For a banker involved in the talks, the Americanas could still be saved. “The company has 9 billion reais in cash, plus 5 billion reais in credit card receivables – a liquid asset – and, with a little goodwill, could sell Hortifruti for 2 billion reais. A capital increase of BRL 10 billion and the conversion of approximately 20% of the debt by creditors would resolve the situation.

It could be. But even so, the “aggressive accounting” revelations show that Americanas never had the profitability it claimed to have. In this sense, even the injection of BRL 10 billion may not change anything for shareholders – forcing the trio to decide whether to put money in a bad deal.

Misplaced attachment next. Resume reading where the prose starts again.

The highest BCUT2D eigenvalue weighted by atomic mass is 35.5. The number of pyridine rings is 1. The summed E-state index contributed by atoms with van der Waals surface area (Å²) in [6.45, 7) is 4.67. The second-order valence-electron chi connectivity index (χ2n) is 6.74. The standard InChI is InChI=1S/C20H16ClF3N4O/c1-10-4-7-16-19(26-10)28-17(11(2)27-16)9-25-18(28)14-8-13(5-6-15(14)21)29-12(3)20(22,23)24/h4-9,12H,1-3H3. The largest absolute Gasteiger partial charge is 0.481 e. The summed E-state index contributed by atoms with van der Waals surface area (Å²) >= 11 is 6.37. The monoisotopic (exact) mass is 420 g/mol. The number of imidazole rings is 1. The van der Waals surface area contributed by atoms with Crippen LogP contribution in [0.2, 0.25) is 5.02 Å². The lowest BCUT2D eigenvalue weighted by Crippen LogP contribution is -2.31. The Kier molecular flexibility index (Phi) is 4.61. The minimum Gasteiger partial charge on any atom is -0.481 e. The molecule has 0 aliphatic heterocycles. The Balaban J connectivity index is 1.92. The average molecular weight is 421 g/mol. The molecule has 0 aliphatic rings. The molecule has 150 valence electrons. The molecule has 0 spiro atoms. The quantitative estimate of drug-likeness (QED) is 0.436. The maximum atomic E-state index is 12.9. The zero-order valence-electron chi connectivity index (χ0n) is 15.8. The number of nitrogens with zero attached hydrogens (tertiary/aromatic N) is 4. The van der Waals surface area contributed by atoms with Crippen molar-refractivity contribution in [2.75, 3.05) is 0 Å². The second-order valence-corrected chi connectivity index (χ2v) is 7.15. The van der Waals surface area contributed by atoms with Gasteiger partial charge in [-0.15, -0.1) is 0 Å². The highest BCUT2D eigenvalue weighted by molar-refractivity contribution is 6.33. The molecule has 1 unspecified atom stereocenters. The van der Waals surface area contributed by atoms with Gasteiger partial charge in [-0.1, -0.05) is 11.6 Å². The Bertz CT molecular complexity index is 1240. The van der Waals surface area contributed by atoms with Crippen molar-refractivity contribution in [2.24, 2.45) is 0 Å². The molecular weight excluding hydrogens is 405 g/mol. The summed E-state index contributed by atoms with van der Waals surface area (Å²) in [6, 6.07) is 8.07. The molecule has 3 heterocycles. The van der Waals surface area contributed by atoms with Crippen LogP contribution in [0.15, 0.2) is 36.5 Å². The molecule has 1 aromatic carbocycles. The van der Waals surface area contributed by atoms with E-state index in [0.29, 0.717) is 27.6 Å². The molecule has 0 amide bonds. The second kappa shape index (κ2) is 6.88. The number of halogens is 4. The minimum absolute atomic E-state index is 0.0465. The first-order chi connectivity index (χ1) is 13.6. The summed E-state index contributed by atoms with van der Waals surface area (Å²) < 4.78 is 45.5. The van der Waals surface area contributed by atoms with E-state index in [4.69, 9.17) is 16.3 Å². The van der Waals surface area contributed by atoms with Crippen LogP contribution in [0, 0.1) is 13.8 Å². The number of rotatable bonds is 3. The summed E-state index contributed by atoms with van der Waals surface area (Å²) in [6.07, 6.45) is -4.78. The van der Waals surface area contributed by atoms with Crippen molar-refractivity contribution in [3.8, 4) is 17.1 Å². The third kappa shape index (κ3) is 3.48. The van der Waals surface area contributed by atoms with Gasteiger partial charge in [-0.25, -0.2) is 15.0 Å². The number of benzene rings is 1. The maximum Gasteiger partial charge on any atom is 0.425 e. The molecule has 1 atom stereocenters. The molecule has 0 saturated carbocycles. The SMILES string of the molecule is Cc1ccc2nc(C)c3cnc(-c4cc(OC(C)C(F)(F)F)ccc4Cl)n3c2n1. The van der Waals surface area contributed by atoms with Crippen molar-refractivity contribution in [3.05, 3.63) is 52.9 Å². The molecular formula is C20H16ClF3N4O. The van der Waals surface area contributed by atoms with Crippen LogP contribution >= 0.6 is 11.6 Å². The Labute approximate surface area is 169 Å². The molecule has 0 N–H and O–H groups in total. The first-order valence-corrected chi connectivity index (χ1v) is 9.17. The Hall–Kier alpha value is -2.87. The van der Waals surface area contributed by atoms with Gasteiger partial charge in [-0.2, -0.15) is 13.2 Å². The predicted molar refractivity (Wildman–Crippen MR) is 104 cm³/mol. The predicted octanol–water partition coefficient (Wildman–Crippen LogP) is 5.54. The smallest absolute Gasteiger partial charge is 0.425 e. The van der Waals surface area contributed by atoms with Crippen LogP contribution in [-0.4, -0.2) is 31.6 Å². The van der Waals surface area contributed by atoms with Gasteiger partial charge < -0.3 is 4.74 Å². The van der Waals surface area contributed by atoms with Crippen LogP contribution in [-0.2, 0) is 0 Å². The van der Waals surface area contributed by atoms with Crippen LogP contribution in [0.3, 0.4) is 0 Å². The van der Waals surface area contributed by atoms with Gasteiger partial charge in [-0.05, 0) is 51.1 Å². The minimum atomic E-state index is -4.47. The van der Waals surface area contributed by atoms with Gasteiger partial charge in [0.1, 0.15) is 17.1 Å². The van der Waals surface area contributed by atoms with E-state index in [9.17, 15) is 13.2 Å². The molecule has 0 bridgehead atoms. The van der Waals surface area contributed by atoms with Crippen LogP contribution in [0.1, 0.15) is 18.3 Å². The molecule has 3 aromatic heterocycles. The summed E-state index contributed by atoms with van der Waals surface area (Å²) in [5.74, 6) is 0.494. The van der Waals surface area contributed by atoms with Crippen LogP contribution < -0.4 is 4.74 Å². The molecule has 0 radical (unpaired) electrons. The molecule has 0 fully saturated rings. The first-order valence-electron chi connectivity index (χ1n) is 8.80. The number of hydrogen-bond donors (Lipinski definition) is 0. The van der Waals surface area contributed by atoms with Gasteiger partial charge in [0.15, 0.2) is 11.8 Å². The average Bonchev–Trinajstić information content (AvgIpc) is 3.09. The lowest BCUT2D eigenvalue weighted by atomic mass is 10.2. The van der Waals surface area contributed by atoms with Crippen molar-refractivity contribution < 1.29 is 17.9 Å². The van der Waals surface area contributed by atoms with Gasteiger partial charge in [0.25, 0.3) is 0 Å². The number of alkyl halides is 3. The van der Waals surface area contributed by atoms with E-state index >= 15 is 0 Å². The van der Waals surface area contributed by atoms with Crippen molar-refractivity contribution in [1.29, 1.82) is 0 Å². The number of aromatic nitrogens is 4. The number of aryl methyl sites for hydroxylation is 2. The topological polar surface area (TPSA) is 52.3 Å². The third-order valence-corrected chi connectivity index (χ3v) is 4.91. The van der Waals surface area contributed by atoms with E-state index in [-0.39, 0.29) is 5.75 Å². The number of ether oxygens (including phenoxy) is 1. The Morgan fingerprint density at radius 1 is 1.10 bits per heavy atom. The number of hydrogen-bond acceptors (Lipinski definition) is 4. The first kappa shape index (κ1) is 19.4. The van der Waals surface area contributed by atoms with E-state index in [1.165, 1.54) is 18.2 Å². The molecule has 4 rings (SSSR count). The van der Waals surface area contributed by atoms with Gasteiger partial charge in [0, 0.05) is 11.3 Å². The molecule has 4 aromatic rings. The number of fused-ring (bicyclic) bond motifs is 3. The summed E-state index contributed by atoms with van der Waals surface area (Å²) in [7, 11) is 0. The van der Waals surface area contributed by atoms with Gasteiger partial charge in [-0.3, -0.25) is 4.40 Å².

As they are known for their ruthless investment decisions, letting them go bankrupt was perhaps the most logical solution. On the other hand, it would have the repercussions of a tsunami.

“These 30 days should help them understand the magnitude of the consequences and decide if they are going to burn money and how much. If it were up to the company, they would probably have already thrown in the towel,” says another banker, close to the group for 30 years. “The reality is that the game is no longer AMER3, but retaliation against the 3G system and criminal consequences for administrators and advisers. The company is gone. Happy is the class of Mercado Livre.

Geraldo Samor